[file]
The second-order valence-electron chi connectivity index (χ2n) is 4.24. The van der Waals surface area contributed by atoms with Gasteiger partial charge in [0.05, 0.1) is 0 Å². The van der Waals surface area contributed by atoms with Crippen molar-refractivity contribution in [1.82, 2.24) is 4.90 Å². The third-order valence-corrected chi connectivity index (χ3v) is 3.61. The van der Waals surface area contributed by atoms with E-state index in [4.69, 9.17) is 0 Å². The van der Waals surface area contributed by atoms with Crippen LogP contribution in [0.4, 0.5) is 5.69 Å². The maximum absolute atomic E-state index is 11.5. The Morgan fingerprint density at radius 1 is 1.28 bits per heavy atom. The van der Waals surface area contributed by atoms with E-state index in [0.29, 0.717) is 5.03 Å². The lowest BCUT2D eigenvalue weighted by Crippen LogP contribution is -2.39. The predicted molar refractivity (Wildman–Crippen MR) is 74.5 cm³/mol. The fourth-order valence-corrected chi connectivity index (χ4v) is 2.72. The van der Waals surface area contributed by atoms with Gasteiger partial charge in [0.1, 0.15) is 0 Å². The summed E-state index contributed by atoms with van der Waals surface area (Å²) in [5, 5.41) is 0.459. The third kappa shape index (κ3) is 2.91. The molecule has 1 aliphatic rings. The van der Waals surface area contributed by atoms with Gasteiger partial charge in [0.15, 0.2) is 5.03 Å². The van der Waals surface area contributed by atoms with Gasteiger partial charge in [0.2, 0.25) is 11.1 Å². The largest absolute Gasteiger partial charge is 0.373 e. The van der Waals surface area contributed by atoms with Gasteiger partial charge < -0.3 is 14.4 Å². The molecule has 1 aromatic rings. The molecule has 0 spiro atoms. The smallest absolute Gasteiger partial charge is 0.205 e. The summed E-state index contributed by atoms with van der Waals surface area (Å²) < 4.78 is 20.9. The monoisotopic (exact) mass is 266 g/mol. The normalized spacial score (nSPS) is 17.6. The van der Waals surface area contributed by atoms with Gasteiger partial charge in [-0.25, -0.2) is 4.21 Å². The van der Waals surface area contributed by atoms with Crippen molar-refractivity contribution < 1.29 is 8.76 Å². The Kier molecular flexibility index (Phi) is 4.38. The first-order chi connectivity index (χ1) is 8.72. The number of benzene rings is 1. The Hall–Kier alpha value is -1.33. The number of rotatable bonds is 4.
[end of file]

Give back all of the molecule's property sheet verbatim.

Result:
The second-order valence-electron chi connectivity index (χ2n) is 4.24. The van der Waals surface area contributed by atoms with Gasteiger partial charge in [0.05, 0.1) is 0 Å². The van der Waals surface area contributed by atoms with Crippen molar-refractivity contribution in [1.82, 2.24) is 4.90 Å². The third-order valence-corrected chi connectivity index (χ3v) is 3.61. The van der Waals surface area contributed by atoms with E-state index in [4.69, 9.17) is 0 Å². The van der Waals surface area contributed by atoms with Crippen LogP contribution in [0.4, 0.5) is 5.69 Å². The maximum absolute atomic E-state index is 11.5. The Morgan fingerprint density at radius 1 is 1.28 bits per heavy atom. The van der Waals surface area contributed by atoms with E-state index in [0.29, 0.717) is 5.03 Å². The lowest BCUT2D eigenvalue weighted by Crippen LogP contribution is -2.39. The predicted molar refractivity (Wildman–Crippen MR) is 74.5 cm³/mol. The fourth-order valence-corrected chi connectivity index (χ4v) is 2.72. The van der Waals surface area contributed by atoms with Gasteiger partial charge in [0.1, 0.15) is 0 Å². The summed E-state index contributed by atoms with van der Waals surface area (Å²) in [5, 5.41) is 0.459. The third kappa shape index (κ3) is 2.91. The molecule has 1 aliphatic rings. The van der Waals surface area contributed by atoms with Gasteiger partial charge in [0.15, 0.2) is 5.03 Å². The van der Waals surface area contributed by atoms with Gasteiger partial charge in [0.2, 0.25) is 11.1 Å². The largest absolute Gasteiger partial charge is 0.373 e. The van der Waals surface area contributed by atoms with Gasteiger partial charge < -0.3 is 14.4 Å². The molecule has 1 aromatic rings. The molecule has 0 spiro atoms. The smallest absolute Gasteiger partial charge is 0.205 e. The summed E-state index contributed by atoms with van der Waals surface area (Å²) < 4.78 is 20.9. The monoisotopic (exact) mass is 266 g/mol. The normalized spacial score (nSPS) is 17.6. The van der Waals surface area contributed by atoms with Gasteiger partial charge in [-0.25, -0.2) is 4.21 Å². The van der Waals surface area contributed by atoms with Crippen molar-refractivity contribution < 1.29 is 8.76 Å². The Kier molecular flexibility index (Phi) is 4.38. The first-order chi connectivity index (χ1) is 8.72. The number of benzene rings is 1. The Hall–Kier alpha value is -1.33. The number of rotatable bonds is 4.